3. President Lyndon Johnson made this remark on July 3, 1968, and again at the signing of the NPT on July 19, 1968. “Remarks at the Signing of the Nuclear Nonproliferation Treaty,” American Presidency Project, n.d., http://www.presidency.ucsb.edu/ws/?pid=28970 (accessed May 12, 2018).
4. “Disarmament of the disarmed” was first articulated in 1968 by José María Ruda, Argentine ambassador to the United Nations. Jorge Aja Espil, “Argentina,” in Non-Proliferation: The Why and the Wherefore, ed. Jozef Goldblat (London: Taylor and Francis, 1985), pp. 73-74.
5. Article VI of the NPT states, “Each of the Parties to the Treaty undertakes to pursue negotiations in good faith on effective measures relating to cessation of the nuclear arms race at an early date and to nuclear disarmament, and on a treaty on general and complete disarmament under strict and effective international control.”
6. George Bunn and John B. Rhinelander, “NPT Withdrawal: Time for the Security Council to Step In,” Arms Control Today, May 2005.
7. North Korea’s stated reasons for withdrawing were that the United States was threatening its security through its perceived hostile policy toward North Korea. According to North Korea, the United States had singled it out as a target of a pre-emptive nuclear attack and had threatened it with a blockade and military punishment. See Frederic L. Kirgis, “North Korea’s Withdrawal From the Nuclear Nonproliferation Treaty,” Insights, Vol. 8, No. 2 (January 24, 2003).
8. Thomas Graham Jr., “NPT Article VI Origin and Interpretation,” in Rebuilding the NPT Consensus, ed. Michael May, April 8, 2008, http://cisac.fsi.stanford.edu/sites/default/files/RebuildNPTConsensus.pdf.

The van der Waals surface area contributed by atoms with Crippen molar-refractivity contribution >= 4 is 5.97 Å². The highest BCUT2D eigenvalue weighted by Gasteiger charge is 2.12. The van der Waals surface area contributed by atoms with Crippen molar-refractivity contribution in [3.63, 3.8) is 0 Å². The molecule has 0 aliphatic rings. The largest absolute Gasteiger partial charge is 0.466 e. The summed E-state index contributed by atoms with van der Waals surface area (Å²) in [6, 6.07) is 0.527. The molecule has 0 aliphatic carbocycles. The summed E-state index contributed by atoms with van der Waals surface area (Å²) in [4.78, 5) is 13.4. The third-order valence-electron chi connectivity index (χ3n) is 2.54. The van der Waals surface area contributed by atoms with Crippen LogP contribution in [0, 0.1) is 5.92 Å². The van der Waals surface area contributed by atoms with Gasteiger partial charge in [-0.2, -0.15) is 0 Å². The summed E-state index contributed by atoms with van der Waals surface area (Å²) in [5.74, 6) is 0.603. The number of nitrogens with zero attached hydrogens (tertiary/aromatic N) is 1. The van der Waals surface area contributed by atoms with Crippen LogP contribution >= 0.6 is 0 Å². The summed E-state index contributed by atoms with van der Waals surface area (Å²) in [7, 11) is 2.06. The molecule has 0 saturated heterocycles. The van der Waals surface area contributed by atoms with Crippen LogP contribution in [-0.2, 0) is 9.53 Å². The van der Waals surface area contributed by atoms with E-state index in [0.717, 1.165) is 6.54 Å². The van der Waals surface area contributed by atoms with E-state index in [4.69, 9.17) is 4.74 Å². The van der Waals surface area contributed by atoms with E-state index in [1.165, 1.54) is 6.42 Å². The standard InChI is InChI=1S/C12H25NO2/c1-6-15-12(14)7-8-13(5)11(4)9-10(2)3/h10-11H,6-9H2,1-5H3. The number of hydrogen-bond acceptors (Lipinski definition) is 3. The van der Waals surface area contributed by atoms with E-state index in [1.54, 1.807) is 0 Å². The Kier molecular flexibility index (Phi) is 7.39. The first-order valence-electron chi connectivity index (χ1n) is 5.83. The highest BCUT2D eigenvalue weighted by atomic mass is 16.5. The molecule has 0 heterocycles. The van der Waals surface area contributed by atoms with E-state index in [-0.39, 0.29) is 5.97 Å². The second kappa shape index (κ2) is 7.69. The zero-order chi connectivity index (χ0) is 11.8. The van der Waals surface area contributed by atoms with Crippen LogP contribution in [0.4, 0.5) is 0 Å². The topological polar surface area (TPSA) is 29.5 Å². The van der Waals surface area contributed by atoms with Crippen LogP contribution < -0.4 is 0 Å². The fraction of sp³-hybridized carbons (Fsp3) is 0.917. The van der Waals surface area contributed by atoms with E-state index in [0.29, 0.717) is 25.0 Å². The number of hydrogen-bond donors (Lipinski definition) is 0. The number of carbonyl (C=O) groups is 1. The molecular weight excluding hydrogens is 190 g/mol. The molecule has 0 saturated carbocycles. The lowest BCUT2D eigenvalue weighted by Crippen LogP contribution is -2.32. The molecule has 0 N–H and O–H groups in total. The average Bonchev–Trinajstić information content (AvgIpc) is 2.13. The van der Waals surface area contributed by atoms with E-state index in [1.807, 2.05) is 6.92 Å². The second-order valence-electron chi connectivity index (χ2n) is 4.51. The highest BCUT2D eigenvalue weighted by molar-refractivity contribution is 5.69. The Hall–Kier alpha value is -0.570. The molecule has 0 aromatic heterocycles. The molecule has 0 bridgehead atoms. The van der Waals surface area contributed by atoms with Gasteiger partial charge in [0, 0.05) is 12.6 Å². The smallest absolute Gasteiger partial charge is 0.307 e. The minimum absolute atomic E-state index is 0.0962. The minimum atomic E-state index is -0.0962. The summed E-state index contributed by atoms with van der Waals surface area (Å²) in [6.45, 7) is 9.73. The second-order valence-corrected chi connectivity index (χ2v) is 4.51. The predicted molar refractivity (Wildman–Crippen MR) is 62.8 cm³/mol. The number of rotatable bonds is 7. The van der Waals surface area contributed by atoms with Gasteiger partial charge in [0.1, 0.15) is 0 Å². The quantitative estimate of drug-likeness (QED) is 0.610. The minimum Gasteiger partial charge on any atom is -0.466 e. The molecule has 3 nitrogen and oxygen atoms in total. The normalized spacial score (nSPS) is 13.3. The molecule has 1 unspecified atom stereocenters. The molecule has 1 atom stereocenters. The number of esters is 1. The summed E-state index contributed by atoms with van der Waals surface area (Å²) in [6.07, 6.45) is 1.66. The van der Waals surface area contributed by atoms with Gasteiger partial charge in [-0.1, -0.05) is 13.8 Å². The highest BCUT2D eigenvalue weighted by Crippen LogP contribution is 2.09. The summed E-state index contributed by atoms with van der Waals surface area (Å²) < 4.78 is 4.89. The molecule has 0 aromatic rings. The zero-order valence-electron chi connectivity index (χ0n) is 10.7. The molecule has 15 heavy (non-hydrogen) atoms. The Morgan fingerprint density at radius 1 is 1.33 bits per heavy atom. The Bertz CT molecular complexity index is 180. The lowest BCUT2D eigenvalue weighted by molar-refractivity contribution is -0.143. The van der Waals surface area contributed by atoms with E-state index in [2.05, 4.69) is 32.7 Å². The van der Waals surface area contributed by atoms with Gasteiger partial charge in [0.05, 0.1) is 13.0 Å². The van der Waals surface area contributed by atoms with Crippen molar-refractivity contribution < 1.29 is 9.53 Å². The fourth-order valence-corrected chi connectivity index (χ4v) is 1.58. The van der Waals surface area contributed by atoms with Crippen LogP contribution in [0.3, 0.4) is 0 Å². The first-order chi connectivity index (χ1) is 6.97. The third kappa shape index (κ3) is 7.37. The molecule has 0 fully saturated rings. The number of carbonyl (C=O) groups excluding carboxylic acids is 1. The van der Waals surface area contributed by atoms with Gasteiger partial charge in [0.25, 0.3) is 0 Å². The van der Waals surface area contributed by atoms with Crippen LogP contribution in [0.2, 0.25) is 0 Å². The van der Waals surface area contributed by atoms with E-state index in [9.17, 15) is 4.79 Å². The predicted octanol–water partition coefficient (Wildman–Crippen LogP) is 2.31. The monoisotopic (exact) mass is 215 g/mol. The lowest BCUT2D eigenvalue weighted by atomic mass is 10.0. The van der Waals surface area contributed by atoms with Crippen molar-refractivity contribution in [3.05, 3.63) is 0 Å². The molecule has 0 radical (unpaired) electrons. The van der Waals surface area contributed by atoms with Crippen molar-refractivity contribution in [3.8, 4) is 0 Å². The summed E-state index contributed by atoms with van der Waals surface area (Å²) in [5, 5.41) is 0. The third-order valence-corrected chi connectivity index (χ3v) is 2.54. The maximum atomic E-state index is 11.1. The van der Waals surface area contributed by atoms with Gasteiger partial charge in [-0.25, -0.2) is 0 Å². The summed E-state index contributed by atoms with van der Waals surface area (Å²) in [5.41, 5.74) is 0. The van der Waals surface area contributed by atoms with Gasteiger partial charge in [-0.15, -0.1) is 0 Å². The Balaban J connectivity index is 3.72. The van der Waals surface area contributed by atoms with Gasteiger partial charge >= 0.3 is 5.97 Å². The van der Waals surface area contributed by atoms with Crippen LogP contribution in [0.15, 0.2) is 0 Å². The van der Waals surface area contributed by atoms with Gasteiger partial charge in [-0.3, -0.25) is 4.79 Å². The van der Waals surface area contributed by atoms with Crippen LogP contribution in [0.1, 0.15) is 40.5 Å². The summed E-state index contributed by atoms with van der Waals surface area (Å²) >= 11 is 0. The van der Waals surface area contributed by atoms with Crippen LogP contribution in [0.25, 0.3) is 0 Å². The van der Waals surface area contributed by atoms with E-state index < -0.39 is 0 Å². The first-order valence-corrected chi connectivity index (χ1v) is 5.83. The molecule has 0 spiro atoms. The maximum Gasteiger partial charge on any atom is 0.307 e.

9. Shaker, Nuclear Non-Proliferation Treaty, p. 508.
10. Ibid., p. 570.
11. Ibid., p. 571.
12. Conference of the Eighteen-Nation Committee on Disarmament, “Final Verbatim Record of the Three Hundred and Fifty-Eighth Meeting,” ENDC/PV.358, January 23, 1968, para. 23.
13. North Korea provided its notice of withdrawal from the NPT in 1993. This notice was suspended shortly thereafter due to its ongoing negotiations with the United States.
14. United Nations, Charter of the United Nations, October 24, 1945, 1 U.N.T.S. XVI, ch. 7, arts. 39, 41, and 42.
15. The declaration made in separate notes dated November 27, 1969, addressed to the UK and U.S. governments.
16. For a comprehensive overview of Belarus, Kazakhstan, and Ukraine’s nuclear weapons dismantlement, see Sara Z. Kutchesfahani, Politics and the Bomb: The Role of Experts in the Creation of Cooperative Nuclear Non-Proliferation Agreements (London: Routledge, 2014).
17. David Albright, “How South Africa Abandoned Nuclear Weapons,” Stimson Center Occasional Paper, No. 25 (1995).
18. Marc Finaud, “The Experience of Nuclear Weapon Free-Zones,” BASIC, May 2014, http://www.basicint.org/sites/default/files/finaud_nwfz-fin_1.pdf.
19. Arms Control Association, “Timeline of the Treaty on the Non-Proliferation of Nuclear Weapons (NPT),” May 25, 2015, https://www.armscontrol.org/factsheets/Timeline-of-the-Treaty-on-the-Non-Proliferation-of-Nuclear-Weapons-NPT.
Sara Z. Kutchesfahani is a senior policy analyst at the Center for Arms Control and Non-Proliferation and senior program coordinator for the Fissile Materials Working Group. This piece draws on material from her forthcoming book tentatively titled Global Nuclear Order (Taylor & Francis/Routledge, 2019).